Kentucky World War II Military Records Research 

Tips for researching World War II Kentucky military records

 

Walter Bowman is a native of Virginia and a graduate of Berea College where he double majored in History and Education. He taught history at a military prep school before taking the position of Archivist at the Kentucky Department of Military Affairs. After four years he left the Kentucky Department of Military Affairs to take a position as an archivist at the Kentucky Department for Libraries and Archives where he was employed for 20 years, 12 of which he was the Research Room Supervisor.  In 2020 he returned to the Kentucky Department of Military Affairs as the archivist and lives in Lexington where he was a part-time staff member of the Lexington Public Library for 24 years working in the Libraries Kentucky Room.

 

To Register for this workshop click on the link below:

 

https://us02web.zoom.us/meeting/register/tZMldOChqDMuHtUx-8jm-XEWbX7A6ftlPkLP

 




LGS FALL TRIP
Sunday, September 4 through Sunday, September 11
LGS FALL TRIP  (Research Trip)
12:00 pm to 12:00 pm
Family History Center Salt Lake City, Utah
The Louisville Genealogical Society will be taking our annual fall trip to Salt Lake City, Utah to research at the Church of the Latter-Day Saints genealogy library. This is the largest genealogical library in the U.S.
 
We have rooms blocked at the Salt Lake Plaza Hotel, 122 S. Temple, which is next to the library. The daily rate is $95.00 for a standard queen and $105.00 for a deluxe queen. These prices do not include taxes. All rooms have two queen beds.
 
Watch the LGS website for additional information as it becomes available. Members, as well as non-members, are welcome to join us. This trip is always exciting and fun. Everyone will have many opportunities for new research, usually leading to many success stories.
 
If you are uncertain about going and would like to talk to others who has gone in the past, please contact Susan and she will put you in touch.
 
Susan Snyder -Travel Chair 
Treesbyme@gmail.com


German Special Interest Group
Tuesday, September 6
German Special Interest Group  (SIG)
2:00 pm
Zoom At Your Home on Your Computer

 

August Meeting Postponed until September 06, 2022

Facilitators:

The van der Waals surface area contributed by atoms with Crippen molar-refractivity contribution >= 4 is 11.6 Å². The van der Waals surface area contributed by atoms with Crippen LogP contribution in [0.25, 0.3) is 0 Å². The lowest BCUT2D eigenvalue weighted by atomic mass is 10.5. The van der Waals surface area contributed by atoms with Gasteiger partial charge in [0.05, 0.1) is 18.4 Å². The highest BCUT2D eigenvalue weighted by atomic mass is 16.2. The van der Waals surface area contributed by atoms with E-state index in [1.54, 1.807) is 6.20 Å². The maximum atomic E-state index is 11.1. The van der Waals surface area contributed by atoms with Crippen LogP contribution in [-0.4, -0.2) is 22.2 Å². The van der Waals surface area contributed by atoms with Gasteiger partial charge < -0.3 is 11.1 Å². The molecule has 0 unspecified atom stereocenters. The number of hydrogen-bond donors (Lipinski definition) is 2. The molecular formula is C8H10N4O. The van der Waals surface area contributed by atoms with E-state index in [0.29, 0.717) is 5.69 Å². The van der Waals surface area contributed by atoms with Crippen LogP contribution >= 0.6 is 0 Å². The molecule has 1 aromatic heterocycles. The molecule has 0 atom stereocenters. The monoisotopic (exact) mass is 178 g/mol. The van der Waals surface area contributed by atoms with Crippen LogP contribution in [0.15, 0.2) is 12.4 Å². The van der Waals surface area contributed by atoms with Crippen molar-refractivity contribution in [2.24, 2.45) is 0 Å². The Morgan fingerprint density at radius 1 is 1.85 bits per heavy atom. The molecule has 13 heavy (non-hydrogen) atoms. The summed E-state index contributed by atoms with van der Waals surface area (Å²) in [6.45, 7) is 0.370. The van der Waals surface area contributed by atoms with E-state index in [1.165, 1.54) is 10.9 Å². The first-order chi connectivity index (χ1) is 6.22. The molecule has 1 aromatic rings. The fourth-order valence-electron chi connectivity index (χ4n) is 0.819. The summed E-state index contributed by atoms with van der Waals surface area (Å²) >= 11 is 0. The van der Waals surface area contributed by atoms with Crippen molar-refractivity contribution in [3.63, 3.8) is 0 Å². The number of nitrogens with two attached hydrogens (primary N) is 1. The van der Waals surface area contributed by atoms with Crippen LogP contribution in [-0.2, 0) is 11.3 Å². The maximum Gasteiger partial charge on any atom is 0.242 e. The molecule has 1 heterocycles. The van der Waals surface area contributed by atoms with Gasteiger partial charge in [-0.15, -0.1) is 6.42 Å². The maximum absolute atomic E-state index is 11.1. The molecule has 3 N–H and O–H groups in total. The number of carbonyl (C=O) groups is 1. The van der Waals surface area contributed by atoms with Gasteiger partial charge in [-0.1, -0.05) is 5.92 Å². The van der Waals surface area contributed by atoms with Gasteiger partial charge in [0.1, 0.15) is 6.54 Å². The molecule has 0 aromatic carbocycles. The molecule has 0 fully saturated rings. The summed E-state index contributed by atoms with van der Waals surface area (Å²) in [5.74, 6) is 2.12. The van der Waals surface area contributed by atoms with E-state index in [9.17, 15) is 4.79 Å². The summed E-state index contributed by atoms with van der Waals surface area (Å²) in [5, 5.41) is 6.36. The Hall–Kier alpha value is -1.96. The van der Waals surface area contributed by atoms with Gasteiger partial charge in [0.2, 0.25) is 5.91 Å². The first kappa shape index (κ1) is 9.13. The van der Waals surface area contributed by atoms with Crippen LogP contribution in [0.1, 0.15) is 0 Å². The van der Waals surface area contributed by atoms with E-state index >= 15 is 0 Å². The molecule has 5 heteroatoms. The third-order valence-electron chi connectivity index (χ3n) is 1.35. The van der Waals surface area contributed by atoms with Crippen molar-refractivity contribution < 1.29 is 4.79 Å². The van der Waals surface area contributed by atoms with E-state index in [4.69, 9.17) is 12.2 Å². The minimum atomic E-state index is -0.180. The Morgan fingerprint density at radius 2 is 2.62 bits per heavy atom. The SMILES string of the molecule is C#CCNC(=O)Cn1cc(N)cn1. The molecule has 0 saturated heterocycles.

Nancy Simmons Roberson - Nancyaug19@gmail.com

John Bondurant - jtyreebond@gmail.com

 The First Wave German SIG meets for one hour on the first Tuesday of each month at 2:00  pm. We meet on Zoom and share and discuss German research tips and techniques. If you are interested in joining this group we welcome you to our meetings.

 Click on the link below to join the program:

https://us02web.zoom.us/j/82744193004?pwd=MVAvS2lmNVpKZEZhR3l0RGtwWFk1UT09



“The Southern Culture of Kentucky’s Shaker Villages”
Tuesday, September 13
“The Southern Culture of Kentucky’s Shaker Villages”  (Program)
1:00 pm to 2:30 pm
To Be Determined
 
Presented by:  Tommy Hines
 
Kentucky’s Shaker villages, South Union and Pleasant Hill, drew converts from the South. Those converts brought their own well-established manners, customs, and cultural biases into environments and systems that had been designed by Shakers rooted in the Northeast. South Union, in particular, had a difficult time adapting and, consequently, created a material culture and maintained a folklife that was unique among Shaker villages. From the food they ate to the furniture they produced ...  from the way they spoke to the methods in which they constructed buildings ... the Kentucky Shakers were set apart from their northern counterparts. Their story is colorful, humorous, heart-breaking, and fascinating.
Tommy Hines, a native of Butler County, Kentucky, is a graduate of Western Kentucky University with a degree in Music Theory and Folk Studies, and a Master of Arts degree in Historic Preservation.  He began his career at the South Union Shaker Village in 1986 as Executive Director and Curator.  Hines has served on the boards of a variety of organizations and has acted as consultant for restoration and interpretive projects at numerous historic sites and museums.  He has also presented on topics related to Southern material, culture and folklife at venues that include Frist Center for the Arts, Colonial Williamsburg, and for the Museum of Early Southern Decorative Arts.